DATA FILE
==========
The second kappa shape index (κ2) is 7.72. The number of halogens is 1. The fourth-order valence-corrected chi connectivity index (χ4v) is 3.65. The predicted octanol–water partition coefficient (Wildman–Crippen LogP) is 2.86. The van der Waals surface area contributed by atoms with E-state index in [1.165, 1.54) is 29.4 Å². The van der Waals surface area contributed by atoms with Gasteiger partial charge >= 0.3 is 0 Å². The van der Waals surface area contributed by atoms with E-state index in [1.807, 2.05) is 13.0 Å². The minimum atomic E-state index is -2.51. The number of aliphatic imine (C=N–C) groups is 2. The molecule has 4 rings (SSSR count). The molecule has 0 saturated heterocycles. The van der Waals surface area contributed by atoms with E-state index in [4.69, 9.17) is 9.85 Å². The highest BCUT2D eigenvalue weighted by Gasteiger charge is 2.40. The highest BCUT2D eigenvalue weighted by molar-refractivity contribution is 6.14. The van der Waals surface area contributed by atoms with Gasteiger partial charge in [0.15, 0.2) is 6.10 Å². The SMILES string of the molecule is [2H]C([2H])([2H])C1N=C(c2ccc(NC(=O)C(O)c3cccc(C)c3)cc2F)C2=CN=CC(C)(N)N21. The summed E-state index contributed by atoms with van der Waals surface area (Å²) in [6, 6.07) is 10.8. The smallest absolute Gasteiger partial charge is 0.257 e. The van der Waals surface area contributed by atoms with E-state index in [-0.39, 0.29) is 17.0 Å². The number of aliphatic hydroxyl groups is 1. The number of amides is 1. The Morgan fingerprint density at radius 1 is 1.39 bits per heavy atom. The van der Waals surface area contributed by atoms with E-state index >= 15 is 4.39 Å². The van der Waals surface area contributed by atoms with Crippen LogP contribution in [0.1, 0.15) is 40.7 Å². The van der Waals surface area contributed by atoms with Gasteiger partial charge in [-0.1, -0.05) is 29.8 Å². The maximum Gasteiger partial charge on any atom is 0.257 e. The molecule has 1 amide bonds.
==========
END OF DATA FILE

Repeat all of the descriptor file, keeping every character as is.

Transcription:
The second kappa shape index (κ2) is 7.72. The number of halogens is 1. The fourth-order valence-corrected chi connectivity index (χ4v) is 3.65. The predicted octanol–water partition coefficient (Wildman–Crippen LogP) is 2.86. The van der Waals surface area contributed by atoms with E-state index in [1.165, 1.54) is 29.4 Å². The van der Waals surface area contributed by atoms with Gasteiger partial charge >= 0.3 is 0 Å². The van der Waals surface area contributed by atoms with E-state index in [1.807, 2.05) is 13.0 Å². The minimum atomic E-state index is -2.51. The number of aliphatic imine (C=N–C) groups is 2. The molecule has 4 rings (SSSR count). The molecule has 0 saturated heterocycles. The van der Waals surface area contributed by atoms with E-state index in [4.69, 9.17) is 9.85 Å². The highest BCUT2D eigenvalue weighted by Gasteiger charge is 2.40. The highest BCUT2D eigenvalue weighted by molar-refractivity contribution is 6.14. The van der Waals surface area contributed by atoms with Gasteiger partial charge in [0.15, 0.2) is 6.10 Å². The SMILES string of the molecule is [2H]C([2H])([2H])C1N=C(c2ccc(NC(=O)C(O)c3cccc(C)c3)cc2F)C2=CN=CC(C)(N)N21. The summed E-state index contributed by atoms with van der Waals surface area (Å²) in [6, 6.07) is 10.8. The smallest absolute Gasteiger partial charge is 0.257 e. The van der Waals surface area contributed by atoms with E-state index in [-0.39, 0.29) is 17.0 Å². The number of aliphatic hydroxyl groups is 1. The number of amides is 1. The Morgan fingerprint density at radius 1 is 1.39 bits per heavy atom. The van der Waals surface area contributed by atoms with E-state index >= 15 is 4.39 Å². The van der Waals surface area contributed by atoms with Crippen LogP contribution in [0.1, 0.15) is 40.7 Å². The van der Waals surface area contributed by atoms with Gasteiger partial charge in [-0.1, -0.05) is 29.8 Å². The maximum Gasteiger partial charge on any atom is 0.257 e. The molecule has 1 amide bonds.